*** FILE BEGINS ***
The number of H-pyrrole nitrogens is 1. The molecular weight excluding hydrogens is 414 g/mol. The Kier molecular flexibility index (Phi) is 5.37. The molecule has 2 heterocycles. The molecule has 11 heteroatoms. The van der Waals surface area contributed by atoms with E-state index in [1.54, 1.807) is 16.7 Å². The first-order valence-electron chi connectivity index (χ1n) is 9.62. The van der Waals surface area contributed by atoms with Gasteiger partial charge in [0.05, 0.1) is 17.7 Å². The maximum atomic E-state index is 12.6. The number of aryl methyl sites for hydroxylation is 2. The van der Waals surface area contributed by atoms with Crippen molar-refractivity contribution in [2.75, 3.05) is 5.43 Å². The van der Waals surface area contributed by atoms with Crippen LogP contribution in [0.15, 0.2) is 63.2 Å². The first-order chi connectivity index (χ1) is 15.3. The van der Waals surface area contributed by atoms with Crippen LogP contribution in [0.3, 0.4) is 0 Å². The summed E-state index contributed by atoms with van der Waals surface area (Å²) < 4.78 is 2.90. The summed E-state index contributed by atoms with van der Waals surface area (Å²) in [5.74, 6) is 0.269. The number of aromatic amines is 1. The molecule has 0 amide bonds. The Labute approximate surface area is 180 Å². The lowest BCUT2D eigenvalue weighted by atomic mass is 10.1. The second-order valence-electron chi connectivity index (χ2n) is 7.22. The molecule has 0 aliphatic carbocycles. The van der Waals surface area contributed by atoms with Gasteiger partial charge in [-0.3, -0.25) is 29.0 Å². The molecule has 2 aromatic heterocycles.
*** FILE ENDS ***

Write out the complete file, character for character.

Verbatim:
The number of H-pyrrole nitrogens is 1. The molecular weight excluding hydrogens is 414 g/mol. The Kier molecular flexibility index (Phi) is 5.37. The molecule has 2 heterocycles. The molecule has 11 heteroatoms. The van der Waals surface area contributed by atoms with E-state index in [1.54, 1.807) is 16.7 Å². The first-order valence-electron chi connectivity index (χ1n) is 9.62. The van der Waals surface area contributed by atoms with Gasteiger partial charge in [0.05, 0.1) is 17.7 Å². The maximum atomic E-state index is 12.6. The number of aryl methyl sites for hydroxylation is 2. The van der Waals surface area contributed by atoms with Crippen molar-refractivity contribution in [2.75, 3.05) is 5.43 Å². The van der Waals surface area contributed by atoms with Crippen LogP contribution in [0.15, 0.2) is 63.2 Å². The first-order chi connectivity index (χ1) is 15.3. The van der Waals surface area contributed by atoms with Crippen LogP contribution in [0.3, 0.4) is 0 Å². The summed E-state index contributed by atoms with van der Waals surface area (Å²) < 4.78 is 2.90. The summed E-state index contributed by atoms with van der Waals surface area (Å²) in [5.74, 6) is 0.269. The number of aromatic amines is 1. The molecule has 0 amide bonds. The Labute approximate surface area is 180 Å². The lowest BCUT2D eigenvalue weighted by atomic mass is 10.1. The second-order valence-electron chi connectivity index (χ2n) is 7.22. The molecule has 0 aliphatic carbocycles. The van der Waals surface area contributed by atoms with Gasteiger partial charge in [-0.3, -0.25) is 29.0 Å². The molecule has 2 aromatic heterocycles.